Stakeholder engagement in accordance with the GRI Standards

The Global Reporting Initiative (GRI) defines the Principle of Stakeholder Inclusiveness when identifying material issues (or a company’s most important impacts) as follows:

“The organization should identify its stakeholders, and explain how it has responded to their reasonable expectations.”

Stakeholders must be consulted in the process of identifying a company’s most important impacts and their reasonable expectations and interests must be taken into account. This is an important cornerstone for CSR / sustainability reporting done responsibly.

Key stakeholder groups BIC engages with:

Stakeholder Group
Suppliers and subcontractors
Communities and civil society
Regulatory and control authorities

How stakeholder engagement was made to identify material issues

In 2014, BIC performed a study to review its stakes and their relative importance, through a materiality matrix. This study aimed in particular at:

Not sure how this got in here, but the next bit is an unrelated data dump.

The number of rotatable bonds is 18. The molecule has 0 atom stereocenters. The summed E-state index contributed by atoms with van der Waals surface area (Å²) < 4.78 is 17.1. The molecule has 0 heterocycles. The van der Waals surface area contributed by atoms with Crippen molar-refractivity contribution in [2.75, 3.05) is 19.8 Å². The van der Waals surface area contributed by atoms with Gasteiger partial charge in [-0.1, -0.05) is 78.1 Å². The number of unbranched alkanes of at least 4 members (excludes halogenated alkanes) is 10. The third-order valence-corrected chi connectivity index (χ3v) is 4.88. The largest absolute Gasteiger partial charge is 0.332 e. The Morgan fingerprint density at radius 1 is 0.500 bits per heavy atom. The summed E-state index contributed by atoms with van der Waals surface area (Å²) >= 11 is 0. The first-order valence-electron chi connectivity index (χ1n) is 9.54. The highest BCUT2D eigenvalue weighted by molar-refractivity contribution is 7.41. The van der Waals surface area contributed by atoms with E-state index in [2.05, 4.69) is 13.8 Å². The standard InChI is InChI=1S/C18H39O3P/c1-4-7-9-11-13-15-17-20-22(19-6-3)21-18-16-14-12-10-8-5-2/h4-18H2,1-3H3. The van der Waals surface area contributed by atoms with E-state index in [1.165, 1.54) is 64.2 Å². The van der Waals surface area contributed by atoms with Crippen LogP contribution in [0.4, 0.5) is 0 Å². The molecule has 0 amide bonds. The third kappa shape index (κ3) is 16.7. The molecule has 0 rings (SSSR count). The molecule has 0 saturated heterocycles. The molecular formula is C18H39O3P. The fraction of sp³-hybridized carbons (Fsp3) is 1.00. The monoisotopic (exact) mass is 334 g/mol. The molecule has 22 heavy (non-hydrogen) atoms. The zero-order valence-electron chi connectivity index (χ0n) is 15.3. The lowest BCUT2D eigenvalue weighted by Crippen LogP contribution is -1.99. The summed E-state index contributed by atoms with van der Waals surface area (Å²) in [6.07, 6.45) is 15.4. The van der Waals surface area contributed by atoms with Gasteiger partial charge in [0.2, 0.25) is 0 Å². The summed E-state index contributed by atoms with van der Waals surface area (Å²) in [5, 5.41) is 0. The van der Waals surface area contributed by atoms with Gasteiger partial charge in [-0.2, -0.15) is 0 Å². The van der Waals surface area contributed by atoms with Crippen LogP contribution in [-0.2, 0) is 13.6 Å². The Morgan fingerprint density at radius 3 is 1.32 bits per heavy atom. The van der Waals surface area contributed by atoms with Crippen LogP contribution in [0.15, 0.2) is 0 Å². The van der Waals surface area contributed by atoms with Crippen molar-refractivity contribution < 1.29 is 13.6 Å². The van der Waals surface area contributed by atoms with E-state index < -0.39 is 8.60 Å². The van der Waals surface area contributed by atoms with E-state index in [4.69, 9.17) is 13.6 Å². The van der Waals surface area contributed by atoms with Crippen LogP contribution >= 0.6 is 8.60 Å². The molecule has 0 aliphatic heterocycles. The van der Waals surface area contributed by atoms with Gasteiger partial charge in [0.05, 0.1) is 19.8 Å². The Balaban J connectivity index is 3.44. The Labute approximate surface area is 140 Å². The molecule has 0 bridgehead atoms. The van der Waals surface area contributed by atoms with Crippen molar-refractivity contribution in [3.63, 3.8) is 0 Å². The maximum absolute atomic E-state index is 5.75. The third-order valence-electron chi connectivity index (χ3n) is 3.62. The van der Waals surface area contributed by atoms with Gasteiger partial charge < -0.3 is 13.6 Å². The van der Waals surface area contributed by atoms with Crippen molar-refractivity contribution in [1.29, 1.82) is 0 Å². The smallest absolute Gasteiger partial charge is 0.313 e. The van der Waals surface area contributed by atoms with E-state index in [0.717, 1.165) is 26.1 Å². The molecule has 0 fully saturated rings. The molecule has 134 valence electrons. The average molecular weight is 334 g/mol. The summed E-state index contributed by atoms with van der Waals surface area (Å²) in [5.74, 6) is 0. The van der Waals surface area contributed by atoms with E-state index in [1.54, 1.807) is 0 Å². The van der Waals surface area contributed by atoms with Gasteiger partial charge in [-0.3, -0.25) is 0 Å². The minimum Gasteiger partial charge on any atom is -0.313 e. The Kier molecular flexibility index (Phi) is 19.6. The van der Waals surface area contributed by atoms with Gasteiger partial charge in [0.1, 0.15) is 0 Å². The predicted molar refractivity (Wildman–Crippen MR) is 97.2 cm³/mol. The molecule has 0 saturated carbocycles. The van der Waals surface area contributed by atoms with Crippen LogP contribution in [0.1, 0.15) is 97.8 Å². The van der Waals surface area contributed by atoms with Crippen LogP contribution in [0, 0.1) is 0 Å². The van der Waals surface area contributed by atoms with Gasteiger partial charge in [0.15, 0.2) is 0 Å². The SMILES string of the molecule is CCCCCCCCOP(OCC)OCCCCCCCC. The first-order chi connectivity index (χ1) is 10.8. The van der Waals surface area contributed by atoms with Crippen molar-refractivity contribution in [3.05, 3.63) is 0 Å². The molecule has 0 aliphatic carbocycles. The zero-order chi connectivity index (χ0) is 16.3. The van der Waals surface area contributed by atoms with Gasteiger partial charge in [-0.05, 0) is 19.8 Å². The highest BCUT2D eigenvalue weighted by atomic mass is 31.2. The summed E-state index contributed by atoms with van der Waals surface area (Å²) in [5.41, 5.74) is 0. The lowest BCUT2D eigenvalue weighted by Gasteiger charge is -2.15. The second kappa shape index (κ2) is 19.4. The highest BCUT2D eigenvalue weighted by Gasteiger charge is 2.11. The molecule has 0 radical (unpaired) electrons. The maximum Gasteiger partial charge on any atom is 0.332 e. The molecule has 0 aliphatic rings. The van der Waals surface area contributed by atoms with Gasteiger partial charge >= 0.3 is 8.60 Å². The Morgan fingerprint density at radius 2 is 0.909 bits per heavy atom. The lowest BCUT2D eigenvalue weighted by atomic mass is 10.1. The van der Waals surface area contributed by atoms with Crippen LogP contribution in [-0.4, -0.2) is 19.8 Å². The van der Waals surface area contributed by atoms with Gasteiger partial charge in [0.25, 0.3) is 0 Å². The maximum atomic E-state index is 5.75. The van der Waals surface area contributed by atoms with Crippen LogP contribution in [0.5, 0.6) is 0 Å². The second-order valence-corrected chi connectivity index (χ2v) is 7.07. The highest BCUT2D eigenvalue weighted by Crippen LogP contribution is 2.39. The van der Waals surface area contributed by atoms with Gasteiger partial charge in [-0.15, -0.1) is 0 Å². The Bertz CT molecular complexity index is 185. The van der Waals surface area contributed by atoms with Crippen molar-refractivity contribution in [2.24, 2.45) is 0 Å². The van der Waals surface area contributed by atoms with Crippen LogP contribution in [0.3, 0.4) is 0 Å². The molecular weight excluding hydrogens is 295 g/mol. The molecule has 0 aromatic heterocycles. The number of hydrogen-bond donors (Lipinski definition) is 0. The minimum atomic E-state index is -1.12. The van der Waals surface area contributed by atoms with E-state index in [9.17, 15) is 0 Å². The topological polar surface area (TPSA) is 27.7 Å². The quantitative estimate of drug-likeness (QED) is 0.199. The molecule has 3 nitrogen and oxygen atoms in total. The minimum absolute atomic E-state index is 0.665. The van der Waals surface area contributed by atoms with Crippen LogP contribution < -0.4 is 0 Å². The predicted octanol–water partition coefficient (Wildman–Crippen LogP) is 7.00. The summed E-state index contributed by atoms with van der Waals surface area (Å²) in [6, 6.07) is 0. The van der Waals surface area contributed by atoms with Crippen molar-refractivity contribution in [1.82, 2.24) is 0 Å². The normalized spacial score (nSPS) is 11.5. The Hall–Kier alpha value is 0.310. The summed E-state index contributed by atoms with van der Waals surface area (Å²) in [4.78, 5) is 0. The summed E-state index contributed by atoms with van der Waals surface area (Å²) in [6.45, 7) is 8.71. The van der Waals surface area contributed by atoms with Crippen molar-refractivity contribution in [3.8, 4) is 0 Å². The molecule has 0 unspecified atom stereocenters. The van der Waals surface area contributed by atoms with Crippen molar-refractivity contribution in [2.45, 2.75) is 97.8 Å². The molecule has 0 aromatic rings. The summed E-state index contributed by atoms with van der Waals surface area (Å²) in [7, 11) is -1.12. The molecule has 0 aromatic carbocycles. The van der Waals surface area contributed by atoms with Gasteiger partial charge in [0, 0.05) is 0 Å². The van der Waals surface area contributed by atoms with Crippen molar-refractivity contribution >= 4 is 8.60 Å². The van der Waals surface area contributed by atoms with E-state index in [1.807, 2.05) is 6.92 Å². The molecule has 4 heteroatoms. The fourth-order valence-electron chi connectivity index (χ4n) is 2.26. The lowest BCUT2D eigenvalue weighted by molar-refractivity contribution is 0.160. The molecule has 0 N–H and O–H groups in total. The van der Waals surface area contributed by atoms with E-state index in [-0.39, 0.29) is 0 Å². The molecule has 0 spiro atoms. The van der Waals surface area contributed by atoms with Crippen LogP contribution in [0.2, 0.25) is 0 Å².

• updating its knowledge of the stakes considered to be the most important by its stakeholders;
  • identifying any “subtle signals” of emerging topics that could represent a risk or an opportunity in the short or medium term;
  • focusing on the most important stakes that required special attention by the Group;
  • ensuring that the Group’s perception was consistent with that of its stakeholders.

This evaluation, conducted by an external consultant, was based on a documentary analysis (as for example, client questionnaires, mapping of extra-financial risks, results of employee surveys) and interviews with the Group’s internal and external stakeholders (suppliers, customers, NGOs, investors, General Management of the BIC Group, etc.).

All seven of the Group’s key stakeholders categories were mobilized (employees, customers, investors, Shareholders, suppliers and subcontractors, communities and civil society, regulatory and control authorities). This materiality analysis confirmed the overall balance between the perception of BIC stakes by the Group and by the stakeholders.

What actions were taken by BIC to promote product safety?